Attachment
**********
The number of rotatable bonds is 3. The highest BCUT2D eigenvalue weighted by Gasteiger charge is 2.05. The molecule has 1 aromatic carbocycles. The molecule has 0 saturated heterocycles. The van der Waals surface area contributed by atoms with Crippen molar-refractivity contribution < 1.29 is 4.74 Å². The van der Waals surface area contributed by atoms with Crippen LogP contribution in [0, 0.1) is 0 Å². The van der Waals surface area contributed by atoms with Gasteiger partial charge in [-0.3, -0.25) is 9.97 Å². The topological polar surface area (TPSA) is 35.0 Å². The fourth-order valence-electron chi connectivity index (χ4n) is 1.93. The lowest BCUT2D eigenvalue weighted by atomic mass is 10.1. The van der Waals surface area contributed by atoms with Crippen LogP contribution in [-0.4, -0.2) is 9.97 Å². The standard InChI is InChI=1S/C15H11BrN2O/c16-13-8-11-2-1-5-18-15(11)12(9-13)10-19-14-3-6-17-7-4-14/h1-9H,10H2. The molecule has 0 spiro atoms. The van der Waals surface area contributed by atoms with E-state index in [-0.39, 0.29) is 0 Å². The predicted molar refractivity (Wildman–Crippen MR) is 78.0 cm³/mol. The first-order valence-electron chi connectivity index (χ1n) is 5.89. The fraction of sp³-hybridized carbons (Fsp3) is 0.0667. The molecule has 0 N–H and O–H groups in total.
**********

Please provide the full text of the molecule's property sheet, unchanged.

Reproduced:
The number of rotatable bonds is 3. The highest BCUT2D eigenvalue weighted by Gasteiger charge is 2.05. The molecule has 1 aromatic carbocycles. The molecule has 0 saturated heterocycles. The van der Waals surface area contributed by atoms with Crippen molar-refractivity contribution < 1.29 is 4.74 Å². The van der Waals surface area contributed by atoms with Crippen LogP contribution in [0, 0.1) is 0 Å². The van der Waals surface area contributed by atoms with Gasteiger partial charge in [-0.3, -0.25) is 9.97 Å². The topological polar surface area (TPSA) is 35.0 Å². The fourth-order valence-electron chi connectivity index (χ4n) is 1.93. The lowest BCUT2D eigenvalue weighted by atomic mass is 10.1. The van der Waals surface area contributed by atoms with Crippen LogP contribution in [-0.4, -0.2) is 9.97 Å². The standard InChI is InChI=1S/C15H11BrN2O/c16-13-8-11-2-1-5-18-15(11)12(9-13)10-19-14-3-6-17-7-4-14/h1-9H,10H2. The molecule has 0 spiro atoms. The van der Waals surface area contributed by atoms with E-state index in [-0.39, 0.29) is 0 Å². The predicted molar refractivity (Wildman–Crippen MR) is 78.0 cm³/mol. The first-order valence-electron chi connectivity index (χ1n) is 5.89. The fraction of sp³-hybridized carbons (Fsp3) is 0.0667. The molecule has 0 N–H and O–H groups in total.